“Study nature, love nature, stay close to nature. It will never fail you.” — Frank Lloyd Wright
Mr. Wright was definitely right about that (couldn’t resist the wordplay). That was true again for me last week as I found myself in desperate need of comfort. You see, my cat Mickey’s jaw was broken by our vet during a “routine” dental cleaning. The next morning he had to be taken to a feline dental surgeon 60 miles from home to have the jaw repaired, so I had to find a way to pass the agonizing waiting time somehow.
I noticed that the surgeon’s office happened to be very near the Matthaei Botanical Gardens in Ann Arbor, so after I dropped Mickey off I headed for the gardens with my camera in tow.
I would have preferred to be away from other people that day, but despite there being dozens of little kids there on a field trip, the gardens still felt like a peaceful place. (Normally I’d avoid any place with so many kids, but they stayed mostly in the Children’s Garden, so it wasn’t too bad.) So I spent maybe 90 minutes wandering among the lovely perennial gardens. It was interesting to note that the bees and butterflies were all going about their lives, even though I felt that mine was on hold for the moment. That realization might have given me perspective if my worries that day hadn’t been so serious. But in any case, I did enjoy the lovely aromas of the flowers and the bright sunshine.
There were fountains too, and I spent some time sitting on a bench just watching the cool water dripping over a pile of rocks. Water is always soothing to me, whether it’s a still pond, powerful ocean waves, or a gently cascading waterfall. I think that’s probably common, but I have difficulty explaining why water is so calming. Sometimes it’s the sound of it, as with rain or waves. And other times it’s the feeling of it, as in the shower or when you go swimming. And I notice when we go kayaking that I’m soothed by the gentle bobbing motion of the kayak on the water surface. Water is a true elixir of life. It’s precious not only to keep our bodies functioning from the inside, but also for how our minds respond to it.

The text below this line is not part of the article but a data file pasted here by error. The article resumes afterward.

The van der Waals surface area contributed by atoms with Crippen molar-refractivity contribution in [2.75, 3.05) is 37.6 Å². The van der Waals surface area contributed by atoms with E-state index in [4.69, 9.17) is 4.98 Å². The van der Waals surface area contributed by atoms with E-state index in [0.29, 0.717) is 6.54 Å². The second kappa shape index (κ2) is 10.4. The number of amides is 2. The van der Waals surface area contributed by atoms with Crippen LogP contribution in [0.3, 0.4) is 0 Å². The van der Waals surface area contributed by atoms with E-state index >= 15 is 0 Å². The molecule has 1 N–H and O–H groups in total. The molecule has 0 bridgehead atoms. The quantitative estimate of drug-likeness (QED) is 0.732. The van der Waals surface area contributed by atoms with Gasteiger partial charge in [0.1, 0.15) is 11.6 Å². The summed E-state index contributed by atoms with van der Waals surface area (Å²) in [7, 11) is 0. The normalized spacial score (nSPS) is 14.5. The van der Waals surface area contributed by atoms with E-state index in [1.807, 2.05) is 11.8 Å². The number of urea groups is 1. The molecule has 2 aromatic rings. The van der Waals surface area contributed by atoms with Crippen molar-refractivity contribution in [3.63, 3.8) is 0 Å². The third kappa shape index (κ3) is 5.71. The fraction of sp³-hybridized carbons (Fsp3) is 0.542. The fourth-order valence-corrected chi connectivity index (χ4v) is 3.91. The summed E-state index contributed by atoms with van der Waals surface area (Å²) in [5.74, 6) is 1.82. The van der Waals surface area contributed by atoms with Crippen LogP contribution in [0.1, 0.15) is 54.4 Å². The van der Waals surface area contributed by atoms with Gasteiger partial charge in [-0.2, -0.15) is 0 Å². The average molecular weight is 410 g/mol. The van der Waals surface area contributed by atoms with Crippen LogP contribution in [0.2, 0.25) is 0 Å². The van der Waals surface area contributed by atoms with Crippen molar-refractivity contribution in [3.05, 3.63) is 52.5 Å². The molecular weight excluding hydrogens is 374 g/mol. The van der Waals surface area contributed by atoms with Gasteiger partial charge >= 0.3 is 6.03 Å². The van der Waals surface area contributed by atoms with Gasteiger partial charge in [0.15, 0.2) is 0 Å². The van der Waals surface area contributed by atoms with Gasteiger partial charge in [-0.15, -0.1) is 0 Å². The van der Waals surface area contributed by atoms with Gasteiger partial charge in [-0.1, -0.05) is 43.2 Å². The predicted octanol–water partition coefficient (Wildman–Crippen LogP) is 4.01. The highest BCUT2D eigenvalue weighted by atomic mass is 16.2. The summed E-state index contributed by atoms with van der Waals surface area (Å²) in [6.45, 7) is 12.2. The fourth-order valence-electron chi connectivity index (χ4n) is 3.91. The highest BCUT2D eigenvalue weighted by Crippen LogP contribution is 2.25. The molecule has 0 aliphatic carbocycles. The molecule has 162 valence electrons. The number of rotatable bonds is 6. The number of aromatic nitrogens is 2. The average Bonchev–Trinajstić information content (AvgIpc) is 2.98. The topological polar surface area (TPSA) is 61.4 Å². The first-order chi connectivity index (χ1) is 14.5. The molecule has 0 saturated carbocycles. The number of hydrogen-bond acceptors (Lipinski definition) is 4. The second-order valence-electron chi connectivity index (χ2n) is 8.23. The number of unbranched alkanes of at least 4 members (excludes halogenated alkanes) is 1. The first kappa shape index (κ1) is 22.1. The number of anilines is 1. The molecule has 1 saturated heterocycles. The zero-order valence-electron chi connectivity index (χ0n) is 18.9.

You look at that river, gently flowing by. You notice the leaves rustling with the wind. You hear the birds, you hear the tree frogs. In the distance you hear a cow. You feel the grass, the mud gives a little bit on the river bank. It’s quiet. It’s peaceful. And all of a sudden, it’s a gear shift inside you. And it’s like taking a deep breath and going, “Oh yeah, I forgot about this.”
That’s Al Gore speaking softly in the opening of his documentary “An Inconvenient Truth,” with a peaceful river image on screen. (And another quote soon after that: “I am Al Gore. I used to be the next President of the United States.” He got laughs for that one.)
Thankfully, Mickey’s jaw was “easily” repaired (in the words of an expert surgeon). He seems to be recovering well and should be able to eat hard food again in about another week. So we had a few traumatic days last week, but things feel much like normal again today and Mickey is calmly sitting at the window watching me as I type this. For today at least, we’re blessed with good fortune.